“If the video is going to be post-produced and doesn’t have to go to air immediately, that leaves you time to handle CC offline,” says McLaughlin. “Caption agencies are specialists in providing this service, and they handle it very efficiently.”

Once a house of worship has made the decision to work with a caption agency — such as Caption Max, Media Captioning, CCS Closed Captioning Service, US Captioning, VITAC, and National Captioning Institute to name a few – the first thing the agency will request is a copy of the video that needs captioning with time code, either on the audio channel or embedded on the video.

From there, the process provides a good overview of how offline captioning works, whether it’s done by an outside agency or in-house. If a script is available, the agency will also request that to be sent. In the event that there is no script, then the agency’s captioners will create one, breaking up the video into individual captions and using special captioning software to mark where in the video those captions should appear. Depending on the program material, the captioners can also position the captions in different places on the screen besides simply on the bottom. Placing them around the screen is more effective because it allows the viewers to perceive the different people who are speaking as the captions appear, although this additional step can also be more expensive.

Once the captioning file is complete, it will be emailed from the captioning agency to whoever is duplicating the video. Using a CC encoder, the captioning file is applied to the original master video, matching up the time code and inserting the captions into the video at the appropriate point. The result is a caption master that is created in the VTR, which then goes on to be the source of duplicate tapes or DVDs.

As McLaughlin notes, the CC process is one that requires knowledge and experience to pull off correctly. “Every religious or corporate broadcaster that talks about doing CC automatically assumes that they want to do all their captioning in-house,” he says. “But there are so many details to consider if they’re going to go that route. For example, will they hire another person to do this, or if their services will only be needed for two hours a week, will they train someone to do it? It’s a very labor-intensive process. As well, the equipment investment is not necessarily exorbitant, but they should be sure to get industry-standard gear that will smooth the way for communication when dealing with post houses, duplicators and the like.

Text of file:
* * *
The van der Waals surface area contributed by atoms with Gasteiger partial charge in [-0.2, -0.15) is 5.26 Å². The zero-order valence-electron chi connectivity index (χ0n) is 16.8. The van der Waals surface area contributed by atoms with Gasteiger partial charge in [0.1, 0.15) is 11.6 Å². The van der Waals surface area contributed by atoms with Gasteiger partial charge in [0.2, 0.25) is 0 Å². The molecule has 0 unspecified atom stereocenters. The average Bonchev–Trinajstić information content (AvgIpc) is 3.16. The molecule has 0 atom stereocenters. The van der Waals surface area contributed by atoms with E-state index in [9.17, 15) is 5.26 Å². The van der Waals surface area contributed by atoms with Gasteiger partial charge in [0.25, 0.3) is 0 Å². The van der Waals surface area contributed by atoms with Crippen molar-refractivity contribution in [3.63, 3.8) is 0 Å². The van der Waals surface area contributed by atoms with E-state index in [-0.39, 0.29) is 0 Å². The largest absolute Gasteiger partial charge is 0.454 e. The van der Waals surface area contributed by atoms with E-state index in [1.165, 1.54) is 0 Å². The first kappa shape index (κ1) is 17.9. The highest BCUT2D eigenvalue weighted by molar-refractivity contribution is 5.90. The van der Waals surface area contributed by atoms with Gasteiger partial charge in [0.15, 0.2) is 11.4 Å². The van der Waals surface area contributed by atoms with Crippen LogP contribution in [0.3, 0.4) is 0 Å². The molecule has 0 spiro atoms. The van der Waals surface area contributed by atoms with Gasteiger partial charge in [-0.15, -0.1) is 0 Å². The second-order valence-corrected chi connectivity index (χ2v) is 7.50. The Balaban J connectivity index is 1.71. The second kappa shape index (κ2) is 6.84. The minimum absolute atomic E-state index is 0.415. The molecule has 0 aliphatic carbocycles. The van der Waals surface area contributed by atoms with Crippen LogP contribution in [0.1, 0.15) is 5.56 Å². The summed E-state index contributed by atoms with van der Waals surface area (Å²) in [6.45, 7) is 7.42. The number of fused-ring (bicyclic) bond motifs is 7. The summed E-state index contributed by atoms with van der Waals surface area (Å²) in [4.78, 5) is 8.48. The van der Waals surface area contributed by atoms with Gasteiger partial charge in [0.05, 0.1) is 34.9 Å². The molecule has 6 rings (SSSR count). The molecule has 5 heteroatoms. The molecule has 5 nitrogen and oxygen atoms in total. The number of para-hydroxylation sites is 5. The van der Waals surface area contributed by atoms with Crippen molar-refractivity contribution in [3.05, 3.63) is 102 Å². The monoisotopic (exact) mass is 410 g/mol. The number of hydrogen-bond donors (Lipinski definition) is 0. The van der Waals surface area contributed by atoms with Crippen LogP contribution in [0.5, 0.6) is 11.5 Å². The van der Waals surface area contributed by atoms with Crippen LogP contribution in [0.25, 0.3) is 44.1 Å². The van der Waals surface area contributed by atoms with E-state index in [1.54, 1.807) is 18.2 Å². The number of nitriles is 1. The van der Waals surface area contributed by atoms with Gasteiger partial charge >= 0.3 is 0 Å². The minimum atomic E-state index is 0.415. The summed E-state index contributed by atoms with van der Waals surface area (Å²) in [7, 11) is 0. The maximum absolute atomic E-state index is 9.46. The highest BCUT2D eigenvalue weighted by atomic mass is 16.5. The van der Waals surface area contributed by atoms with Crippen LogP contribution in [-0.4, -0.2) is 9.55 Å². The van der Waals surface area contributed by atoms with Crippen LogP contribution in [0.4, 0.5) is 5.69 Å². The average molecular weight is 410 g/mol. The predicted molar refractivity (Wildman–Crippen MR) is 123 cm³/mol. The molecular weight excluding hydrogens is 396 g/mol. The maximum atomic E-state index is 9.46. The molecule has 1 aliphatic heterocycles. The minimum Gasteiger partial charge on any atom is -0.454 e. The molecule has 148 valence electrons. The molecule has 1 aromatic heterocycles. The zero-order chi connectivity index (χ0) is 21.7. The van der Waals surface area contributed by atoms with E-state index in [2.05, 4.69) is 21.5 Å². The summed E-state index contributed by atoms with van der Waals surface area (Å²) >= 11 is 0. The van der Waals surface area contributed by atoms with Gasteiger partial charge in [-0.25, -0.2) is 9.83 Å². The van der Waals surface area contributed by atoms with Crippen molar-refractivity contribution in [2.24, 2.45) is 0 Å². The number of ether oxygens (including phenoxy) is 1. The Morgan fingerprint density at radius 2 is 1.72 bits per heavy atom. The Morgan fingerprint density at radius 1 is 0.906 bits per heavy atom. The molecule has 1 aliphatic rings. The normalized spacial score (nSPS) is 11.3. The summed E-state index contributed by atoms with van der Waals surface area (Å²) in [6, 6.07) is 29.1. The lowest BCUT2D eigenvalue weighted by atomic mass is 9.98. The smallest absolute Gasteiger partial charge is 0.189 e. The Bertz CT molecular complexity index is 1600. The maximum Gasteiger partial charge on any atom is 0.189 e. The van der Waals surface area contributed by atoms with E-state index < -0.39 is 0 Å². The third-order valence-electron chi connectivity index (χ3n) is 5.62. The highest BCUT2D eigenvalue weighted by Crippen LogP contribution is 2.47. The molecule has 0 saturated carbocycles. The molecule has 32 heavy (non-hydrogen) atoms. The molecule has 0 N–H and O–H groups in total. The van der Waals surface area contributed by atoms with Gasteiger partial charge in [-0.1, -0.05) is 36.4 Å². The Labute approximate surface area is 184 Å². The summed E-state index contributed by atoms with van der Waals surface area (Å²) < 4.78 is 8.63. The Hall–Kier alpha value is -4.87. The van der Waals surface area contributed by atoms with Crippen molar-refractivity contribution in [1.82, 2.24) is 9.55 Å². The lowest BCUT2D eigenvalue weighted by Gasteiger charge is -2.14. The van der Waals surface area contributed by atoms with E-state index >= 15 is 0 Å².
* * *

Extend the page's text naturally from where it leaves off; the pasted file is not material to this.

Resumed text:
“However, if a house of worship really wants to give in-house captioning a go, our recommendation is for them to get their feet wet: Create a piece of material and have it done professionally by an agency a few times to see what a professional result is, and then you have a benchmark for yourself. In terms of the expense, if you’re going to work with a captioning agency to do a one-hour show once a week for a year, you’ll get a much better deal from them.”

For houses of worship with video displays that may want to display captioning to their in-house audience, they have the option of either having a captioner onsite or listening in via an audio coupler that leads to an IP or modem connection going offsite.

With increasing demand from congregations’ elderly and hard-of-hearing memberships for CC as a part of their worship experience, knowledge of captioning and how to move forward with it is becoming an essential component of the video production knowledge base. “Tapping into closed captioning, and getting it right, is more important to religious, corporate and even online entities than ever before,” Philip McLaughlin concludes. “For houses of worship, closed captioning is a strong reinforcement to their message at many, many levels.”